Inguinal hernia surgery
Inguinal hernia surgery
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An inguinal hernia occurs when soft tissues protrude through an area of weakness or a defect in your lower abdominal muscles. It’s often in or near the groin area. Anybody can get an inguinal hernia, but it’s more common in men than women.
During inguinal hernia repair, your surgeon pushes the bulging tissues back into the abdomen while stitching and reinforcing the portion of the abdominal wall containing the defect. This procedure is also known as inguinal herniorrhaphy and open hernia repair.
Surgery isn’t always necessary, but hernias generally don’t improve without it. In some cases, an untreated hernia can become life-threatening. While there are some side effects and risks associated with surgery, most people have positive results
The cause of inguinal hernias isn’t always known, but they could be the result of weak spots in the abdominal wall. Weaknesses can be due to defects present at birth or formed later in life.
Some risk factors for inguinal hernia include:
fluid or pressure in the abdomen
heavy lifting, such as weight lifting
repetitive straining during urination or bowel movements
a chronic cough
Both adults and children can get inguinal hernias. Men are more likely to develop an inguinal hernia. People with a history of hernias are at increased risk of having another hernia as well. A second hernia usually occurs on the opposite side.
The symptoms of an inguinal hernia include a bulge in the groin area and pain, pressure, or aching at the bulge, especially when lifting, bending, or coughing. These symptoms usually subside during rest. Men may also have to swell around the testicles.
You can sometimes gently push back the bulging tissue of a hernia when you lie on your back. You may not notice any symptoms if your inguinal hernia is small.
See your doctor if you suspect you might have a hernia.
Immediate surgery isn’t always recommended when a hernia isn’t causing a problem. However, it’s important to note that most hernias won’t resolve without treatment. They may also become larger and more uncomfortable over time.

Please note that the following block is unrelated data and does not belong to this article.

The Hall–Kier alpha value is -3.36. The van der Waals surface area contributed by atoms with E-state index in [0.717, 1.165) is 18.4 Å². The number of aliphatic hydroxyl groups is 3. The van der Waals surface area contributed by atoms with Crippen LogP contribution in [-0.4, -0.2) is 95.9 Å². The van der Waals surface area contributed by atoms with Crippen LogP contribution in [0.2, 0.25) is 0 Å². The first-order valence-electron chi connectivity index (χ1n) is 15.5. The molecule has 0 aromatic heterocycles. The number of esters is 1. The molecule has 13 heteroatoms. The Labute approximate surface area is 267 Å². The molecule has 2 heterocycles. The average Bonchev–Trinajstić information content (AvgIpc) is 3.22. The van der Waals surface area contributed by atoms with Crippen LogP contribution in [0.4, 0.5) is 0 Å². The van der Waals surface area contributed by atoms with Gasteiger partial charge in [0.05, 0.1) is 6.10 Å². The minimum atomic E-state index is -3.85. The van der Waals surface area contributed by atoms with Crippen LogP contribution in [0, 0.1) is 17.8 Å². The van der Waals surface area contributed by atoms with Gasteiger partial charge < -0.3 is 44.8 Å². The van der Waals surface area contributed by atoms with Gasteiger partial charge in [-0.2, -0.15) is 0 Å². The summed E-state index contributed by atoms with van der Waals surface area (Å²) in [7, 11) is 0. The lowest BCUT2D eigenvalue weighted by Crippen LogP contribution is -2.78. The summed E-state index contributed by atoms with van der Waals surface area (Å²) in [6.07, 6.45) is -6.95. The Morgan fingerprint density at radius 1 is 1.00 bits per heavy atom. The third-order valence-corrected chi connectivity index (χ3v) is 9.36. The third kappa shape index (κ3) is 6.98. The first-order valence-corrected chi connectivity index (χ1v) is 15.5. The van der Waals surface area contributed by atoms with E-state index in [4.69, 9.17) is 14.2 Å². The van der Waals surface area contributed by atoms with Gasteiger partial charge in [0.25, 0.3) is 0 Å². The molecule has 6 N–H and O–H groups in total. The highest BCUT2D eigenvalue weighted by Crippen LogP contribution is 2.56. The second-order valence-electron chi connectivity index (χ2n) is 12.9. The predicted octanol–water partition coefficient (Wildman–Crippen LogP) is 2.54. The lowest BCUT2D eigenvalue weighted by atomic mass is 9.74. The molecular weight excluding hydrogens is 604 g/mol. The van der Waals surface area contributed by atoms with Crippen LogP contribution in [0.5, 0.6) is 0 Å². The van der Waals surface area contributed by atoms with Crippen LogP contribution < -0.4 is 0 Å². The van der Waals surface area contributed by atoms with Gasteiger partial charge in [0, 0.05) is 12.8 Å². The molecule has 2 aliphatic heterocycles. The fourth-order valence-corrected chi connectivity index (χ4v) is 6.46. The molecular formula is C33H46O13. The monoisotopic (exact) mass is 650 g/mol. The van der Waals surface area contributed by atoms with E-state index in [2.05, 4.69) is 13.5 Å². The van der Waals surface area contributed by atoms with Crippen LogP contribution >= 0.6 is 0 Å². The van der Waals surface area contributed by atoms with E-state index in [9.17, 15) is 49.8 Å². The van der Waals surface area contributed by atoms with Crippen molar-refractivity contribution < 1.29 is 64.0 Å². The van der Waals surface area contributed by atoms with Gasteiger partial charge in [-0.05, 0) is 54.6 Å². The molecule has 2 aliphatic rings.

Most people find the bulge from a hernia to be painless. Coughing, lifting, and bending might cause pain and discomfort, though. Your doctor may suggest surgery if:
your hernia gets larger
pain develops or increases
you have difficulty performing daily activities
A hernia can become very dangerous if your intestines become twisted or trapped. If this happens, you may have:
increased heart rate
darkening of the bulge
inability to push (reduce) your hernia back into the abdomen when you previously could
If you have any of these symptoms, contact your doctor immediately. This is a life-threatening condition requiring emergency surgery.
The risks involved in any surgery include:
- breathing difficulties
- allergic reactions to anesthesia and other medications
The following are some of the risks specific to inguinal hernia repair:
- The hernia may eventually come back.
- You may experience prolonged pain at the site.
- There could be damage to blood vessels. In men, the testicles could be harmed if connecting blood vessels are damaged.
- There could be nerve damage or damage to nearby organs.
When you meet with your doctor before the surgery, bring a list of all the prescription and over-the-counter medications you take. Make sure you ask for instructions about which medications you need to stop taking before surgery. This usually includes drugs that interfere with the blood’s ability to clot, such as aspirin. It’s also important to tell your doctor if you’re pregnant or think you may be pregnant.
Ask your doctor for specific instructions regarding the procedure and your medical condition. You’ll probably need to stop eating or drinking after midnight on the night before your surgery. You’ll also need to arrange for someone to drive you home from the hospital after surgery.
Open surgery or surgery with a laparoscope can usually repair an inguinal hernia.
Your surgeon will put you under general anesthesia to keep you asleep during the surgery and so you don’t feel any pain. They might decide to use local anesthesia if the hernia is small. In this case, you’ll be awake for the procedure, but you’ll receive medications to numb the pain and help you relax.
Your surgeon will make an incision, locate the hernia, and separate it from surrounding tissues. Then they’ll push the herniated tissue back into place in your abdomen.
Stitches will close up the tear or strengthen weak abdominal muscles. More than likely, your surgeon will attach mesh to strengthen the abdominal tissues and reduce the risk of another hernia.
Not using mesh will significantly increase the likelihood of getting a hernia in the future. In fact, despite recent negative press regarding use of abdominal mesh, use of mesh in an inguinal hernia repair remains the standard of care.
Laparoscopy is useful when the hernia is small and easy to access. This method leaves smaller scars than regular surgery, and recovery time is faster. Your surgeon will use a laparoscope — a thin, lighted tube with a camera on the end — and miniaturized instruments to do what would otherwise be done in open surgery.
Your doctor will probably encourage you to get up about an hour after surgery. Men sometimes have difficulty urinating in the hours following surgery, but a catheter can help. A catheter is a tube that drains urine from the bladder.
Inguinal hernia repair is often an outpatient procedure. This means you can go home the same day as the surgery. However, if there are complications, you may have to remain in the hospital until they resolve.
If you have open surgery, it may take up to six weeks for a full recovery. With laparoscopy, you’ll probably be able to get back to your normal activities within a few days.